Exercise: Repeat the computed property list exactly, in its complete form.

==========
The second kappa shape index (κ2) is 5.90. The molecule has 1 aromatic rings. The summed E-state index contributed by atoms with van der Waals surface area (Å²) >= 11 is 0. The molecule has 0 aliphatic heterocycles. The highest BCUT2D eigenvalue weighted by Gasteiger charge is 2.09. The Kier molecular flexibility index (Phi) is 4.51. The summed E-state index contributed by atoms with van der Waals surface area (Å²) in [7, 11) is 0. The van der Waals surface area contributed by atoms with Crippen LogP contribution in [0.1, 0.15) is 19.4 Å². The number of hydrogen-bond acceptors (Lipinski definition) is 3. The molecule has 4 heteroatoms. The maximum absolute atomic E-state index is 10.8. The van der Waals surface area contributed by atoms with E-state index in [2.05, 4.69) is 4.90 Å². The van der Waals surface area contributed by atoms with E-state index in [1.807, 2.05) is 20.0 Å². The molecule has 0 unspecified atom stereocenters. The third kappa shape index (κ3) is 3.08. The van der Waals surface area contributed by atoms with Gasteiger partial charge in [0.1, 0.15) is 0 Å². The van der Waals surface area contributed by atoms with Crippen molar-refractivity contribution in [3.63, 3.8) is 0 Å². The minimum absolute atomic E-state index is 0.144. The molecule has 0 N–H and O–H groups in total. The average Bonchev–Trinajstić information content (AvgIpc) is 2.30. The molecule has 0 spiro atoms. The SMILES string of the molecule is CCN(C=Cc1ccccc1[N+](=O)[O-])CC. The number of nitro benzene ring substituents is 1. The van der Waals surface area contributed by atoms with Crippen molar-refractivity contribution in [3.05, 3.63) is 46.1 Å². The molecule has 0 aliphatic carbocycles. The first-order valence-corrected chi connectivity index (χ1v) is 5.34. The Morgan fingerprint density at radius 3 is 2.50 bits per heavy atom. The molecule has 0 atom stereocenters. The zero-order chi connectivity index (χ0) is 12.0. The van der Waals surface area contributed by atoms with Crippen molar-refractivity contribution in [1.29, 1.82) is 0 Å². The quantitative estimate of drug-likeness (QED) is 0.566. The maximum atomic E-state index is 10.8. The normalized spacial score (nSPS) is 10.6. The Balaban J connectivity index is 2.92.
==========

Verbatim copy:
The second kappa shape index (κ2) is 5.90. The molecule has 1 aromatic rings. The summed E-state index contributed by atoms with van der Waals surface area (Å²) >= 11 is 0. The molecule has 0 aliphatic heterocycles. The highest BCUT2D eigenvalue weighted by Gasteiger charge is 2.09. The Kier molecular flexibility index (Phi) is 4.51. The summed E-state index contributed by atoms with van der Waals surface area (Å²) in [7, 11) is 0. The van der Waals surface area contributed by atoms with Crippen LogP contribution in [0.1, 0.15) is 19.4 Å². The number of hydrogen-bond acceptors (Lipinski definition) is 3. The molecule has 4 heteroatoms. The maximum absolute atomic E-state index is 10.8. The van der Waals surface area contributed by atoms with E-state index in [2.05, 4.69) is 4.90 Å². The van der Waals surface area contributed by atoms with E-state index in [1.807, 2.05) is 20.0 Å². The molecule has 0 unspecified atom stereocenters. The third kappa shape index (κ3) is 3.08. The van der Waals surface area contributed by atoms with Gasteiger partial charge in [0.1, 0.15) is 0 Å². The van der Waals surface area contributed by atoms with Crippen molar-refractivity contribution in [3.63, 3.8) is 0 Å². The minimum absolute atomic E-state index is 0.144. The molecule has 0 N–H and O–H groups in total. The average Bonchev–Trinajstić information content (AvgIpc) is 2.30. The molecule has 0 spiro atoms. The SMILES string of the molecule is CCN(C=Cc1ccccc1[N+](=O)[O-])CC. The number of nitro benzene ring substituents is 1. The van der Waals surface area contributed by atoms with Crippen molar-refractivity contribution in [3.05, 3.63) is 46.1 Å². The molecule has 0 aliphatic carbocycles. The first-order valence-corrected chi connectivity index (χ1v) is 5.34. The Morgan fingerprint density at radius 3 is 2.50 bits per heavy atom. The molecule has 0 atom stereocenters. The zero-order chi connectivity index (χ0) is 12.0. The van der Waals surface area contributed by atoms with Crippen molar-refractivity contribution in [1.29, 1.82) is 0 Å². The quantitative estimate of drug-likeness (QED) is 0.566. The maximum atomic E-state index is 10.8. The normalized spacial score (nSPS) is 10.6. The Balaban J connectivity index is 2.92.